Bertelsen v. Channel Bio, LLC et al

Filing 57

MEMORANDUM AND ORDER : IT IS HEREBY ORDERED that Defendants motion for summary judgment (ECF No. 45 ) is DENIED. Signed by District Judge Audrey G. Fleissig on 12/7/2017. (KCB)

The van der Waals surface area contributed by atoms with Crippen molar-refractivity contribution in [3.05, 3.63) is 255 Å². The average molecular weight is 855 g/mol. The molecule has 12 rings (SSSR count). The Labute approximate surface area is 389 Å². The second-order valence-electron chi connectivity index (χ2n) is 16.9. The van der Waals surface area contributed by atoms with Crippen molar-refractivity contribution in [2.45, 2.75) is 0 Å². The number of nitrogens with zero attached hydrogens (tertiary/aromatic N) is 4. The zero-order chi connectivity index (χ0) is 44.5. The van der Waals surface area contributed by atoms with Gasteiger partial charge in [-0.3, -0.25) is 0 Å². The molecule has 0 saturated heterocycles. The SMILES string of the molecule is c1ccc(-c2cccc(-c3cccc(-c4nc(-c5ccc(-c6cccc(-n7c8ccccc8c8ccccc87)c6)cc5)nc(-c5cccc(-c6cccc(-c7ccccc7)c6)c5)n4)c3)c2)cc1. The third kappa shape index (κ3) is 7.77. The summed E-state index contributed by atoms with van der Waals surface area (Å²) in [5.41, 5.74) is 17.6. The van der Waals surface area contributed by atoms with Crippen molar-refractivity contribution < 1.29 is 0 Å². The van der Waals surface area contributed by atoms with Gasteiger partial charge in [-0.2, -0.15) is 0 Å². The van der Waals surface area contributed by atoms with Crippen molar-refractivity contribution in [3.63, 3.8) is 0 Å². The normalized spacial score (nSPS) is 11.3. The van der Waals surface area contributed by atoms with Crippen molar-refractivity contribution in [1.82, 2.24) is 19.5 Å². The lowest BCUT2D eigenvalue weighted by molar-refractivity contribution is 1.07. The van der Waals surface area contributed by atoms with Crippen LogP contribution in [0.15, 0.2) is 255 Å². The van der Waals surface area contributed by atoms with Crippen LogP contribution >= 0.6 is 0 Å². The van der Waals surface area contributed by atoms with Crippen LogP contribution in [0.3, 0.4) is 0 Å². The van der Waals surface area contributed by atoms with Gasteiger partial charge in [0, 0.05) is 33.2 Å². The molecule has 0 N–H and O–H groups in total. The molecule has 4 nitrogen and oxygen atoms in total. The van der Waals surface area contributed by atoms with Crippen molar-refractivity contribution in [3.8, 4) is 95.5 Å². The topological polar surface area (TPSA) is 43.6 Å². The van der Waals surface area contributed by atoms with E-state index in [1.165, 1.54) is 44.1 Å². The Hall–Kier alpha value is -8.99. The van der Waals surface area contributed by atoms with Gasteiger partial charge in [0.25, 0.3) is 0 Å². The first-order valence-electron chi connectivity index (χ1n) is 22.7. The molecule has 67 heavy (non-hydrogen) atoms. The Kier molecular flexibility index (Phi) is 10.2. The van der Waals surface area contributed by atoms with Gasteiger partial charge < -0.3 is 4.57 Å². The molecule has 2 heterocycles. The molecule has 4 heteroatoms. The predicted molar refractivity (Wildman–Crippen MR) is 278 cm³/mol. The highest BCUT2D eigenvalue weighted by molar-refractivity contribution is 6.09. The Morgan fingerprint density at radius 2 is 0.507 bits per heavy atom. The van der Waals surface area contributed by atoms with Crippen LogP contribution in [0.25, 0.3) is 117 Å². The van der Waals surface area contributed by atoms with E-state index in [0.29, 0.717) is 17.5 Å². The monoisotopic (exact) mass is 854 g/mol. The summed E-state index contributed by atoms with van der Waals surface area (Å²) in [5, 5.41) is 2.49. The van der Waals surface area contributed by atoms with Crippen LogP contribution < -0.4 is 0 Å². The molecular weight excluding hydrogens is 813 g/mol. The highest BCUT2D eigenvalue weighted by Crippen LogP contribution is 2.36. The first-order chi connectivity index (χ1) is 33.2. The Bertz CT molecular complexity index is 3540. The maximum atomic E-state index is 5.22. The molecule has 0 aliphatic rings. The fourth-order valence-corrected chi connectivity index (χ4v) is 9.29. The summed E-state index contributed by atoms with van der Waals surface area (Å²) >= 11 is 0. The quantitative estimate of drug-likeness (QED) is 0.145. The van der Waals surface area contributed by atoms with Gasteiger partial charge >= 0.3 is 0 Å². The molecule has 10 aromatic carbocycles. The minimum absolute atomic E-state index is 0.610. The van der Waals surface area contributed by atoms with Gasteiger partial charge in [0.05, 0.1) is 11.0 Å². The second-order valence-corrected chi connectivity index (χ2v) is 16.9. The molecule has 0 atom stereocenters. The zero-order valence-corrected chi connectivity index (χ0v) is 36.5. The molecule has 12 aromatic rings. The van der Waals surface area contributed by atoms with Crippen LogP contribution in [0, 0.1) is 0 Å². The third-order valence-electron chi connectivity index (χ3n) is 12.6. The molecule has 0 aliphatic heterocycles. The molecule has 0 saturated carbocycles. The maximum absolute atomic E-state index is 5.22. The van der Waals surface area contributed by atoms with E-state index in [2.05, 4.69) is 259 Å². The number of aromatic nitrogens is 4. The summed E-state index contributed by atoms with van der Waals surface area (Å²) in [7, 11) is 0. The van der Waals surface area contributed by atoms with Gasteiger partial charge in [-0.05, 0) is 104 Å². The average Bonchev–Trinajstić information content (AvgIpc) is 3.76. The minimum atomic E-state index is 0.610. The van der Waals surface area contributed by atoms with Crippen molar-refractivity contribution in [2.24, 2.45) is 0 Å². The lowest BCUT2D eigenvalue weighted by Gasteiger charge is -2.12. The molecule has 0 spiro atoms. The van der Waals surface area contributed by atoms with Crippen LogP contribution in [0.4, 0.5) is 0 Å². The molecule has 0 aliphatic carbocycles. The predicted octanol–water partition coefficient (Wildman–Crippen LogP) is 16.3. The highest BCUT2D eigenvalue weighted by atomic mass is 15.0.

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UNITED STATES DISTRICT COURT EASTERN DISTRICT OF MISSOURI EASTERN DIVISION RALPH RICHARD BERTELSEN, Plaintiff, vs. CHANNEL BIO, LLC, et al., Defendants. ) ) ) ) ) ) ) ) ) Case No. 4:16-CV-00330-AGF MEMORANDUM AND ORDER This diversity matter is before the Court on the motion for summary judgment of Defendants Channel Bio, LLC, Channel Bio Corp., and Channel Bio (collectively, “Channel”). Plaintiff Ralph Richard Bertelsen filed his opposition, and Channel filed a reply. For the reasons set forth below, Defendants’ motion for summary judgment will be denied. BACKGROUND This matter arises out of a dispute between Plaintiff and Channel regarding an oral contract allegedly made between Plaintiff and Chris Bertelsen, a local Channel seed salesman. 1 The record establishes the following for purposes of the motion before the Court. In 2011, Plaintiff purchased Channel seed corn, which he planted on 462.5 acres of 1 In his deposition, Plaintiff indicated Chris Bertelsen was his second cousin, but testified that he did not know him well until Chris Bertelsen became a seed salesman. ECF No. 50-2 at 66:24-67:13. his land and 71 acres of his son’s land. Plaintiff also planted four to five acres of DeKalb corn seed at the edge of one of his fields. The crops were sprayed with herbicide in the spring, which Plaintiff contends caused the Channel corn to curl up. Plaintiff claims the DeKalb corn did not have the same reaction to the herbicide. In July 2011, Plaintiff contacted Chris Bertelsen regarding the problems with the Channel corn. Chris Bertelsen inspected the corn and documented his visit in Channel’s CODI system, 2 reporting that 25-30% of the field had wrapped upon itself in a “buggywhipped looking type of corn.” ECF No. 46-19. Chris Bertelsen’s report did not include any mention of DeKalb corn. Chris Bertelsen then had a Channel agronomist inspect the fields. Plaintiff has presented evidence, by way of his deposition testimony and his declaration, that after Chris Bertelsen and Channel’s agronomist inspected Plaintiff’s fields, Chris Bertelsen told Plaintiff that he would “take care of” Plaintiff and try to make it right by paying Plaintiff the difference in the yield of the DeKalb corn and the Channel corn, multiplied by the year’s price of corn in 2011, in exchange for Plaintiff not making public his complaints about the performance of Channel seed. 3 Plaintiff further presented evidence that Chris Bertelsen was present during the harvest and participated in weighing 2 CODI is Channel’s internal complaint system. 3 Plaintiff contends that there is a 72-bushel per acre yield difference between Channel corn and DeKalb corn. Multiplying 72 bushels times 462.5 acres results in a 33,000 bushel loss in Plaintiff’s yield in 2011. Plaintiff contends that the cost of corn in 2011 was $6.90 per bushel, which means that Channel owed Plaintiff $229,700 to cover the difference in yield between the Channel corn and the DeKalb corn. 2 the DeKalb corn and Channel corn for purposes of fulfilling the oral contract. Specifically, Brian Bertelsen, Plaintiff’s son, testified by deposition that he recalled Chris Bertelsen riding in the combine harvester with Plaintiff during harvest and measuring the Channel and DeKalb corn. Brian Bertelsen’s understanding was that Chris Bertelsen was taking measurements of both the DeKalb and Channel corn to determine the difference in yield, which would then govern the compensation calculation. Brian Bertelsen also testified that he was told by Chris to “kept quiet,” and Chris Bertelsen would “make it right.” ECF No. 50-3. It is undisputed that Chris Bertelsen completed a field service call report dated December 1, 2011, in which he indicated that Plaintiff’s corn yield was 136 bushels per acre, but that other corn in the area yielded 175 bushels per acre. ECF No. 46-4. It is further undisputed that the report indicated that Plaintiff’s entire field was Channel corn, and the “cost” category indicated $30,000, which reflected the approximate total cost of the Channel seed Plaintiff purchased in 2011. Channel presented evidence that in December 2011, Chris Bertelsen sought a refund from Channel for the price Plaintiff paid for the seed (approximately $30,000) and offered Plaintiff a 50% discount on his 2012 seed, which Channel contends was rejected by Plaintiff. Plaintiff told Chris Bertelsen that the DeKalb corn planted on his field had a higher yield than the Channel corn, and Plaintiff asked Chris Bertelsen to propose the difference between the Channel yield and the DeKalb yield as compensation. This offer was rejected by Chris Bertelsen’s supervisors. Chris Bertelsen testified that December 3 2011 was the first time he heard about DeKalb corn being planted in Plaintiff’s field. Channel contends this is consistent with Chris Bertelsen’s CODI entries regarding Plaintiff’s corn. Plaintiff filed a complaint in the Circuit Court of Warren County, Illinois, asserting claims of breach of oral contract and breach of implied warranty against Channel. Channel removed the action to the United States District Court for the Central District of Illinois, and the matter was subsequently transferred to this Court based on an applicable choice-of-forum clause. On November 29, 2016, this Court granted Channel’s motion to dismiss as to the count of breach of implied warranty, leaving only the count for breach of oral contract. ECF No. 34. Channel now argues that it is entitled to summary judgment because Plaintiff’s claim for breach of contract fails, in that the parties did not have a meeting of the minds about the terms of the oral contract, and that the terms, if any, were too indefinite to constitute an enforceable contract. Plaintiff responds in opposition that he entered into an oral contract with Chris Bertelsen in July 2011 and that they established clear terms at that time: Plaintiff would refrain from making his complaints about Channel corn public, in exchange for Channel paying the difference between the yield of DeKalb corn and Channel corn. Therefore, Plaintiff argues that the terms of the contract were sufficiently definite to survive summary judgment and there are questions of fact that require resolution by a jury. 4 STANDARD OF REVIEW The standard for summary judgment is well settled. In determining whether summary judgment should issue, the Court must view the facts and inferences from the facts in the light most favorable to the nonmoving party. Matsushita Elec. Indus. Co. v. Zenith Radio Corp., 475 U.S. 574, 587 (1986); Littrell v. City of Kansas City, Mo., 459 F.3d 918, 921 (8th Cir. 2006). The moving party has the burden to establish both the absence of a genuine issue of material fact and that it is entitled to judgment as a matter of law. Fed. R. Civ. P. 56(c); Celotex Corp. v. Catrett, 477 U.S. 317, 322 (1986). Once the moving party has met this burden, the nonmoving party may not rest on the allegations in his pleadings but by affidavit or other evidence must set forth specific facts showing that a genuine issue of material fact exists. Fed. R. Civ. P. 56(e); Littrell, 459 F.3d at 921. “To survive a motion for summary judgment, the nonmoving party must ‘substantiate his allegations with sufficient probative evidence that would permit a finding in his favor based on more than mere speculation, conjecture, or fantasy.’” Putman v. Unity Health Sys., 348 F.3d 732, 733 (8th Cir. 2003) (internal citation omitted). “The mere existence of a scintilla of evidence in support of the plaintiff’s position will be insufficient; there must be evidence on which the jury could reasonably find for the plaintiff.” Davidson & Assocs. v. Jung, 422 F.3d 630, 638 (8th Cir. 2005). Viewing the evidence in the light most favorable to the nonmoving party and giving the nonmoving party the benefit of all reasonable inferences, if there are no genuine issues of material fact, 5 the moving party is entitled to judgment as a matter of law. Samuels v. Kansas City Mo. Sch. Dist., 437 F.3d 797, 801 (8th Cir. 2006). DISCUSSION 1. Choice of Law As an initial matter, the parties dispute whether Illinois or Missouri state law is applicable to this contract action. The Court agrees with Channel that both Missouri and Illinois law have the same elements for contract formation, and both states look to the parties’ objective conduct to determine the existence of a meeting of the minds. See, e.g., Sheth v. SAB Tool Supply Co., 990 N.E.2d 738, 754–55 (Ill. App. Ct. 2013); Keveney v. Mo. Military Acad., 304 S.W.3d 98, 104 (Mo. 2010). “[A] conflict does not exist ‘unless the interests of the two states cannot be reconciled.” 4 Interstate Cleaning Corp. v. Commercial Underwriters Ins. Co., 325 F.3d 1024, 1028 (8th Cir. 2003). Therefore, the Court will cite to Missouri law to determine whether a contract was formed and breached. See Thomas D. Wilson Consulting, Inc. v. Keely & Sons, Inc., No. 405CV02115-ERW, 2007 WL 1774434, at *5 (E.D. Mo. June 18, 2007). The fact that the case was transferred from Illinois does not change this conclusion. 5 4 Illinois applies the same rule: “a choice-of-law determination is required only when the moving party has established an actual conflict between state laws.” Bridgeview Health Care Ctr., Ltd. v. State Farm Fire & Cas. Co., 10 N.E.3d 902, 909 (Ill. 2014). 5 Generally, the transferee court must apply the state law that would have been applied if there had been no change of venue. See Van Dusen v. Barrack, 376 U.S. 612, 639 (1964). However, where—as here—transfer is based on the enforcement of a valid forum-selection clause, the district court “should not apply the law of the transferor venue to which the parties waived their right.” Atl. Marine Const. Co. v. U.S. Dist. Court for W. 6 2. Breach of Contract Under Missouri law, for breach of contract, a plaintiff must establish “(1) the existence and terms of a contract; (2) that plaintiff performed or tendered performance pursuant to the contract; (3) breach of the contract by the defendant; and (4) damages suffered by the plaintiff.” Keveney, 304 S.W.3d at 104. “An enforceable contract requires that there be a definite meeting of the minds and that the essential terms of the contract be certain or capable of being rendered certain.” Sweetarts v. Sunline, Inc., 423 F.2d 260, 261 n.2 (8th Cir. 1970). Since a finding that such an oral contract exists turns largely on the intentions of the parties, Collins v. Swope, 605 S.W.2d 538, 540 (Mo. App. 1980), it is ordinarily not an issue appropriate to summary disposition. Kisco Co. v. Verson Allsteel Press Co., 738 F.2d 290, 294 (8th Cir. 1984). However, “[i]t is fundamental that an oral contract will not be found unless the parties have reached an understanding as to all the essential terms of the agreement.” Middleton Enters., Inc. v. Churm, 618 F. Supp. 477, 480 (E.D. Mo. 1985). “To determine whether a meeting of the minds has occurred and an agreement has been reached, the court looks to the intention of the parties as expressed or manifested in their words or acts.” Karsch v. Carr, 807 S.W.2d 96, 99 (Mo. Ct. App. 1990). The Court is “guided by principles of law applied with common sense and in light of experience when determining whether the terms are too uncertain to create an enforceable contract.” Scott v. Pub. Sch. Ret. Sys. of Mo., 764 F. Supp. 2d 1151, 1162 Dist. of Tex., 134 S. Ct. 568, 583 (2013). 7 (Mo. Ct. App. 2011). Here, the record demonstrates genuine issues of material facts regarding the creation of and the terms of the alleged oral contract. Chris Bertelsen testified that he promised Plaintiff that he would “make it right” and find a solution to the issue, while Plaintiff contends that he and Chris Bertelsen agreed to precise contract terms. Although the CODI reports fail to mention DeKalb corn or the oral contract, this alone does not resolve as a matter of law whether a contract was formed. Instead, it merely supports Chris Bertelsen’s version of events. Plaintiff presented evidence, by way of his deposition, his declaration, and the deposition of his son, Brian Bertelsen, that he entered into an oral contract with Chris Bertelsen in July 2011 and that they established clear terms at that time. This, Plaintiff argues, provided the parties with a definite formula by which to determine the amount Channel was to pay to Plaintiff. See, e.g. Ark.-Mo. Forest Prods., LLC v. Lerner, 486 S.W.3d 438, 450 (Mo. Ct. App. 2016) (holding that while the terms must be definite, the terms may not always need to be detailed if they are capable of being ascertained in the future). The issue of contract formation in this case—whether the parties had a meeting of the minds regarding the terms—will turn on the credibility of the parties involved. Construed in a light most favorable to Plaintiff, the non-moving party, there are genuine issues of material fact that must be resolved by a jury. CONCLUSION Accordingly, 8 IT IS HEREBY ORDERED that Defendant’s motion for summary judgment (ECF No. 45) is DENIED. ______________________________ AUDREY G. FLEISSIG UNITED STATES DISTRICT JUDGE Dated this 7th day of December, 2017 9